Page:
While flagging the point that there was suppression of public opinion by gagging the local press and shutting out nationalist newspapers from outside the Punjab, the report observed:

“Even a scholarly lawyer of Mr. Manohar Lal’s standing… was arrested at about 7.30 a.m. on the 18th of April, as a trustee of The Tribune newspaper. There was no warrant, nor was he told the charge on which he was arrested”. 

Those words of 1919 resonate in the police action against Prabir Purkayastha and Amit Chakraborty, who were arrested without any warrant and were not even informed of the grounds on which they were being remanded to police custody (they are now in judicial custody). They were not even given access to the copy of the FIR (first information report) filed against them under UAPA. They succeeded in getting a copy only after moving the court, which ordered the authorities to disclose the contents of the FIR and provide a copy to them.

The close parallel between what happened to Newsclick in 2023 and the press in Punjab in 1919 under Martial Rule is striking. Again, it is imperative to reproduce some more excerpts from the aforementioned Congress report.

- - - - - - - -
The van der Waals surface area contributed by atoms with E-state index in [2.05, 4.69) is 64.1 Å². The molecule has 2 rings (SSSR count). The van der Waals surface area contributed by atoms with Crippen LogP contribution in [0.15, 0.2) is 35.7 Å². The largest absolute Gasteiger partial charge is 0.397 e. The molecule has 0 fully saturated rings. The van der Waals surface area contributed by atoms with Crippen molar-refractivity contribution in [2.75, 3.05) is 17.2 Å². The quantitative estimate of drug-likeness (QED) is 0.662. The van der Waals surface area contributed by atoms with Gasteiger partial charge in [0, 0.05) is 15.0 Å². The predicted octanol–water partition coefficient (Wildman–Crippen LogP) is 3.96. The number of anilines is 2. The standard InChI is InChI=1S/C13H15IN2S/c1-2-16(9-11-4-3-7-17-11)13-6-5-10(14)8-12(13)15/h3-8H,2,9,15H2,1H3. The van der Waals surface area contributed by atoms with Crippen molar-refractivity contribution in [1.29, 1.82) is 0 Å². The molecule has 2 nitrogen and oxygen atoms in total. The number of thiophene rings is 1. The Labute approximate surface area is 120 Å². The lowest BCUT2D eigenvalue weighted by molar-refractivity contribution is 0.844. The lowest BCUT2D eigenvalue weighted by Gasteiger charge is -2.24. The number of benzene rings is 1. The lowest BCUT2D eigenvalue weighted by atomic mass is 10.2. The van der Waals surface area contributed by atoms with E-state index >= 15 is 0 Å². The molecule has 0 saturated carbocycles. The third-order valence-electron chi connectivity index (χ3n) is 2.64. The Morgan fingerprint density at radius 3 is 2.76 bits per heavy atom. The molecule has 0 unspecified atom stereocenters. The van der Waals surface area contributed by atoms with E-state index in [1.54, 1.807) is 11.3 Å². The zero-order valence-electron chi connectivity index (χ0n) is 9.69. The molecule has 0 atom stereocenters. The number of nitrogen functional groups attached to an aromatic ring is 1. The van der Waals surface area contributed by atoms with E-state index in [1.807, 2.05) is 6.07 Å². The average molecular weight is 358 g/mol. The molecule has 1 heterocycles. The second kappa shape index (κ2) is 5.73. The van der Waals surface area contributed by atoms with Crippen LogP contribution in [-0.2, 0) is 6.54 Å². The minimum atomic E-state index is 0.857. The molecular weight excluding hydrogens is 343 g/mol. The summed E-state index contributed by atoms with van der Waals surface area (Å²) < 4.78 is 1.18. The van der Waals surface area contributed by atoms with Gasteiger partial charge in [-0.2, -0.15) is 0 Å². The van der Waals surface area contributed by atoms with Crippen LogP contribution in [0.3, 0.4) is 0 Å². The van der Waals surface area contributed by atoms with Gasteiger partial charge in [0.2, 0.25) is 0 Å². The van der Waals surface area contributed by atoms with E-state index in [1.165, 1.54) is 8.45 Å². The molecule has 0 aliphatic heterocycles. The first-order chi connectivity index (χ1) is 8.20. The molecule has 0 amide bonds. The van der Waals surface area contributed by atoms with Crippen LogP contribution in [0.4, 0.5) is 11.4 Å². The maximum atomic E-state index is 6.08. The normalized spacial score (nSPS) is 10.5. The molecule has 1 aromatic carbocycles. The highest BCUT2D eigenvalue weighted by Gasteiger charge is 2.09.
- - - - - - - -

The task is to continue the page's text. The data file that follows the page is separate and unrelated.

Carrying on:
“Mr. Kalinath Roy, the able Editor of The Tribune, …was duly arrested, tried and convicted for seditious writings. We have no hesitation in saying that there was not a word of sedition in Mr. Roy’s writings. His trial was nothing less than an outrage on decency in political life. No less cruel was the prosecution of the Editor of Pratap, a paper that had just commenced its career and whose Editor was widely known for his meekness and the harmless religious character of his writings. The existence of independent journalism became an impossibility during the Martial Law regime and The Tribune, the Punjabee, and the Pratap stopped publishing”.

Replay of Repression on Press in Punjab  

The repression unleashed on the press in 1919 in Punjab and the arrest and prosecution of the editors of the several newspapers get reflected in the harsh and menacing action taken by the police against Newsclick. Gandhi’s observations that “The existence of independent journalism became an impossibility during the Martial Law regime” sounds so contemporary in India of 2023, when Newsclick and several other media units are being subjected to highly punitive police measures crippling its independent functioning.